Reckless In Vegas, The Hard Way


In principle, cover tunes often rule. It’s that moment when one of your favorite bands decides to belt out that song you love from your other favorite band. Often, it’s that unique twist they put on it or the translation of one band’s song in the sound of those doing the covering. But more often than not, covers come in the form of homage to those who came before and left an indelible mark on an artist. Such is the case with Michael Shapiro. Hailing from Las Vegas, he was transfixed with his grandfather’s stories of the golden age of Vegas and the larger-than-life artists who lived and performed in those yesteryears.

Under the guise of Reckless In Vegas, Shapiro et al. have laid down The Hard Way–11-tracks of reworked and rocked up versions of Vegas staples through the past few decades.

A Vegas homage album wouldn’t be complete without shout outs to two scene staples: Frank and Dean. Take Frank’s “My Way” opening to jangle melody and Shapiro’s crooning. The pristine vocal delivery finally gives way to Rock tinged as the jangle electric gives way to modern chug note work. The band has been touted as “Rat Pack meets Green Day” and this track does bear a resemblance with its breaks and soaring guitar work. Equally crooner/Rock mash up is Dean Martin’s “Everybody Loves Somebody.” Opening again to vocal/electric tandem, this one sticks to the standard through the opening verse until high hat beats count in the Rock edge with more heavy electric riffs, aggressive backing percussion and Shapiro again morphing croon into Rock. What’s noteworthy is that in both vocal deliveries, his vocal command enjoys equal comfort. “Girl You’ll Be A Woman Soon” enjoyed a reemergence after Urge Overkill appeared on the Pulp Fiction soundtrack. RIV’s version does the track more justice in that Shapiro has a signature rasp in the vocals that resembles Neil Diamond’s original. With the addition of Surf Rock style electric strums and picks, this one rocks out in an edge before mashing into “Solitary Man” replete with more chug electric and soaring vocals in the chorus. Tom Jones’ “It’s Not Unusual” opens as mid tempo rocker through the opening verse and chorus with staccato vocal delivery and accompanying musicality before this one launches into the guitar frenzy of Dick Dale’s “Miserlou.” The note work in this track is very unforgiving but RIV replicate it effortlessly between bass and electric. Elvis naturally makes an appearance in the form of the acoustically driven “Love Me Tender.” The addition of full band takes this from demure love song to anthemic rocker at the midpoint through to the outro.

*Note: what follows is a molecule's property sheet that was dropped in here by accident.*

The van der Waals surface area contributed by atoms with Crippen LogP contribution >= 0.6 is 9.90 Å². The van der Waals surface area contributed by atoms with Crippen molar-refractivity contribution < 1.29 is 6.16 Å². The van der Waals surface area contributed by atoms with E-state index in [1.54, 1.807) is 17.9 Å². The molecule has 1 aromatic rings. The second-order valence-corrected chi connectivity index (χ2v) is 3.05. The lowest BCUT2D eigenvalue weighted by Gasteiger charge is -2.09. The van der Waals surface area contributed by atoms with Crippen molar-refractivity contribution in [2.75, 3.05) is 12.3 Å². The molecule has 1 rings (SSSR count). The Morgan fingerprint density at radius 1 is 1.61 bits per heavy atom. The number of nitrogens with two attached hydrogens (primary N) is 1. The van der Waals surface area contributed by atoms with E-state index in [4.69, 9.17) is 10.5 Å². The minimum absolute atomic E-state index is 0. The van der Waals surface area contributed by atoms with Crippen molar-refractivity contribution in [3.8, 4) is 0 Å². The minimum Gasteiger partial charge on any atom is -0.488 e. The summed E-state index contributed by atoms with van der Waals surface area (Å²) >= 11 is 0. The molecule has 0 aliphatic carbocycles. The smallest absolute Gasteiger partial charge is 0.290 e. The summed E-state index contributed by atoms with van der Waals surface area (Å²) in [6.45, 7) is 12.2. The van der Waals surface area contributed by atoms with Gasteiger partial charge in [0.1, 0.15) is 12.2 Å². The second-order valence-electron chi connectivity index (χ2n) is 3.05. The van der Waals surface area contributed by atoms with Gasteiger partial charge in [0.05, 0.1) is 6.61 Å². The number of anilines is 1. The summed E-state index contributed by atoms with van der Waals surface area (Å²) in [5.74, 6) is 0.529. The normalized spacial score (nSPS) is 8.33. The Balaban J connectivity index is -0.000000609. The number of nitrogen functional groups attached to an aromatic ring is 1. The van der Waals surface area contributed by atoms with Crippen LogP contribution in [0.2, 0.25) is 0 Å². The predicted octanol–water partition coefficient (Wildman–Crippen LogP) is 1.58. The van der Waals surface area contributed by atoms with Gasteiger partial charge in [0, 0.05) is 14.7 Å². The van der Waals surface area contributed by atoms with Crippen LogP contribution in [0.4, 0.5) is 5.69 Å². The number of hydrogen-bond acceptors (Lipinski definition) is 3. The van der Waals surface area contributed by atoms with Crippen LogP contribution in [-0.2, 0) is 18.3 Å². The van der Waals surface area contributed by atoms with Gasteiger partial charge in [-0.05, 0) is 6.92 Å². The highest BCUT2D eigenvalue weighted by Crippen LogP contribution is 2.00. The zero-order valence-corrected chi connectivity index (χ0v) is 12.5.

A throwback, yet reworked album of this ilk runs the risk of becoming really kitschy. This is not the case on The Hard Way. The tracks are treated respectfully but are in fact, reworked in a clear Rock, Punk-tinged vein not unlike what Social Distortion did with Cash’s “Ring Of Fire.” The music is tight; the production is clean and hearing these famous tracks cast in a different light is not only clever but neatly and again, respectfully, blows the dust off of them. Well conceived and even better in execution, I hope this gains enough of a following to warrant “The Harder Way.”

by Chris West –

I give this 4/5 Skopes.

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